My advice would be to learn some simple scales to start with, although this isn't as important as jamming out to find a harmony that moves you. I would recommend really listening to a lot of music that is outside your comfort zone too. Find music that connects with you outside of your own creative sphere; we can often be boxed in by what we create and the process can become self-referential, and this can lead to stagnation. I can recommend a shortcut too—there a lot of free MIDI scores of all kinds of music online that can allow you to deconstruct and/or reappropriate melodic structures within your own work. For me, I will sometime work on a simple idea first, then add layers quite quickly and then save the work and come back to it later with fresh ears and perhaps keep some of it. With melody, you are dealing with more of a narrative situation too, so it is good to develop a sense of what kind of emotions different kinds of melodies and harmonies make you feel. It is also good to look at what kind of textures to use to help invoke feelings—this is equally important. Ultimately, you have to get outside your comfort zone and take risks and see what you come back with.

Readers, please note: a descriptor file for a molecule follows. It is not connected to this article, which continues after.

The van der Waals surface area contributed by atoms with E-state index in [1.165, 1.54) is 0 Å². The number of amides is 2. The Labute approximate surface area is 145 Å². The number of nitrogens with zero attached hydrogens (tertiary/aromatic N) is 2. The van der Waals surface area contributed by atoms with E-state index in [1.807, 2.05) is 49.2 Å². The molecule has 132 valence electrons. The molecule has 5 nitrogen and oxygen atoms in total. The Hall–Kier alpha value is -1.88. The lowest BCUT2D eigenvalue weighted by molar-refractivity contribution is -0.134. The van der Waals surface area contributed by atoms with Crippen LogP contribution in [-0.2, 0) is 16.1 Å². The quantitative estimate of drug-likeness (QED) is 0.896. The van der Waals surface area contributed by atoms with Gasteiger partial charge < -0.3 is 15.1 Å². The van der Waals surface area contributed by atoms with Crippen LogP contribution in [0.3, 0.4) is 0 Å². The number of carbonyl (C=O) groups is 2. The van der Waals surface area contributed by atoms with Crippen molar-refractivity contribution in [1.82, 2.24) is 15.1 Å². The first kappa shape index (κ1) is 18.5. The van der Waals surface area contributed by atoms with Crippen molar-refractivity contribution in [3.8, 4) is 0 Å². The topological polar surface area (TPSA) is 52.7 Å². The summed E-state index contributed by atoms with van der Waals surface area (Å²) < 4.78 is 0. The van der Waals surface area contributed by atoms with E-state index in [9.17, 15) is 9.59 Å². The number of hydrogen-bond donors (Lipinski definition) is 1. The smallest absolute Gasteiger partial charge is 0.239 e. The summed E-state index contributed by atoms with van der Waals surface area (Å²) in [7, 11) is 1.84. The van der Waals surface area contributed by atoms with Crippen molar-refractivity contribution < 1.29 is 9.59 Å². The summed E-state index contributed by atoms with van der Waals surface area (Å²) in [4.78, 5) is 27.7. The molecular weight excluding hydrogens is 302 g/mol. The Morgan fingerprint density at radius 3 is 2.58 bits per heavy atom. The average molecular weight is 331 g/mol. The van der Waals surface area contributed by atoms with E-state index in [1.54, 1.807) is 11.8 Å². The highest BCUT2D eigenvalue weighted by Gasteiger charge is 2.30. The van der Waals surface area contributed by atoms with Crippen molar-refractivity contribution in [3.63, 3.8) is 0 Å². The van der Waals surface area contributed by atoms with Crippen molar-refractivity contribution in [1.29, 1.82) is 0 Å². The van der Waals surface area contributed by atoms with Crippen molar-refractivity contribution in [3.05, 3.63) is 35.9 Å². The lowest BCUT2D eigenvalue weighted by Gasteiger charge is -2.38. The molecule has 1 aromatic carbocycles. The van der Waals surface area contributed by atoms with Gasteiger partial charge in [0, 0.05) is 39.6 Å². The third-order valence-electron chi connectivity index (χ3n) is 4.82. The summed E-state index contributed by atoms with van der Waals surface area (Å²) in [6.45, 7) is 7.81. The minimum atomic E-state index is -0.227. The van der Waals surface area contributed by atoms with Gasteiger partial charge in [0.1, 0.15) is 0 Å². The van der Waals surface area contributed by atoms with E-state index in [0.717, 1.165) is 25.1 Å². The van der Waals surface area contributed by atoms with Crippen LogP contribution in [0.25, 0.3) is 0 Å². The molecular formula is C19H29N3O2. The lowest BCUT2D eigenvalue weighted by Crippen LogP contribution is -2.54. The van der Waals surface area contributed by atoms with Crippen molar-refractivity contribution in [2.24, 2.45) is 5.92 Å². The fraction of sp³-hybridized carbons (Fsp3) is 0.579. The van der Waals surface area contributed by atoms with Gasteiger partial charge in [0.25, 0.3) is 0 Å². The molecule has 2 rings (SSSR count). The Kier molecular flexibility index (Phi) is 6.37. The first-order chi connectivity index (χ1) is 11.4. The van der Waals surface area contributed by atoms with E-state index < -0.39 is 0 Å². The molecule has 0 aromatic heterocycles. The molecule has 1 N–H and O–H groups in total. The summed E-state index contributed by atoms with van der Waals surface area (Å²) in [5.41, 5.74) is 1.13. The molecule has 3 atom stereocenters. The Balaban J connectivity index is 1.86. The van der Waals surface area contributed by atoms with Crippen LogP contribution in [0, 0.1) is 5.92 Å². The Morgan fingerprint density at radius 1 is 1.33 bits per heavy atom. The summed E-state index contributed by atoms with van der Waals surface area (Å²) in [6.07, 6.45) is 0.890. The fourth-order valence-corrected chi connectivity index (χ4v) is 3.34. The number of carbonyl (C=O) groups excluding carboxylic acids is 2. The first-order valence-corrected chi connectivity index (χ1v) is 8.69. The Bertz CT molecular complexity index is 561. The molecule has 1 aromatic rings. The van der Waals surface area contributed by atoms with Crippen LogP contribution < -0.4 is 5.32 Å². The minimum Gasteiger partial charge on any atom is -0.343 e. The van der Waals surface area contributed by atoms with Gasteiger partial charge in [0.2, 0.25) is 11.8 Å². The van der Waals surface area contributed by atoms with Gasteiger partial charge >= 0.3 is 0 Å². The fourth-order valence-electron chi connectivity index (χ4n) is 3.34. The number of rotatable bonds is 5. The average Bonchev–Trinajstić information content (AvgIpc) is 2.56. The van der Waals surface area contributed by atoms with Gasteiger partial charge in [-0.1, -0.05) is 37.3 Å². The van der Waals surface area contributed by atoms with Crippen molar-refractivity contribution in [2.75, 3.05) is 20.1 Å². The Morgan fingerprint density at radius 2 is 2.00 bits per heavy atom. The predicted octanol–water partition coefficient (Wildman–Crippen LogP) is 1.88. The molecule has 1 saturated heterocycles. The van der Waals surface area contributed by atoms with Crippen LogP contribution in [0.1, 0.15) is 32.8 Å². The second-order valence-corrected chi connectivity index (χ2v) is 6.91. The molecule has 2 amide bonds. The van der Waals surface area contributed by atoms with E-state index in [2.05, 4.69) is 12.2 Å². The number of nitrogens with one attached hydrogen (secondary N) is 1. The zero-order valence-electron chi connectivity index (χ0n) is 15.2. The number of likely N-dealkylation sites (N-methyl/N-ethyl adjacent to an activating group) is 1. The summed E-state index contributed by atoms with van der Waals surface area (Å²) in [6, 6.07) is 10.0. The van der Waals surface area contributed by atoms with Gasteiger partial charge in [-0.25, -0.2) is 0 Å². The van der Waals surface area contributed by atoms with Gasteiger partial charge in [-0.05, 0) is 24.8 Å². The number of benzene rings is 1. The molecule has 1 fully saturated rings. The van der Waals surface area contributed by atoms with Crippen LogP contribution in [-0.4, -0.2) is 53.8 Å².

Where do you draw inspiration from and how do you implement it into your work?
Charlie

I think it is important to be able to compare facets of life to facets of art. From there, you can see how basic forms (whether it be sonic or visual) can impact upon a person's state of mind. There is such a myriad of objects/experiences/ideas to draw inspiration from and I think that I draw inspiration from life experiences as much as other musician's work.

Ultimately, we are all receiving sound and interpreting it in our own way all the time, and a lot of art is actually re-interpretation. So we are transceivers of information; I think once we understand that, then it becomes less about making things with such a fixed perspective and more about adding something reflective to the landscape by using our own techniques to hopefully create something unique and convincing. That is at least my ideal about how I like to work.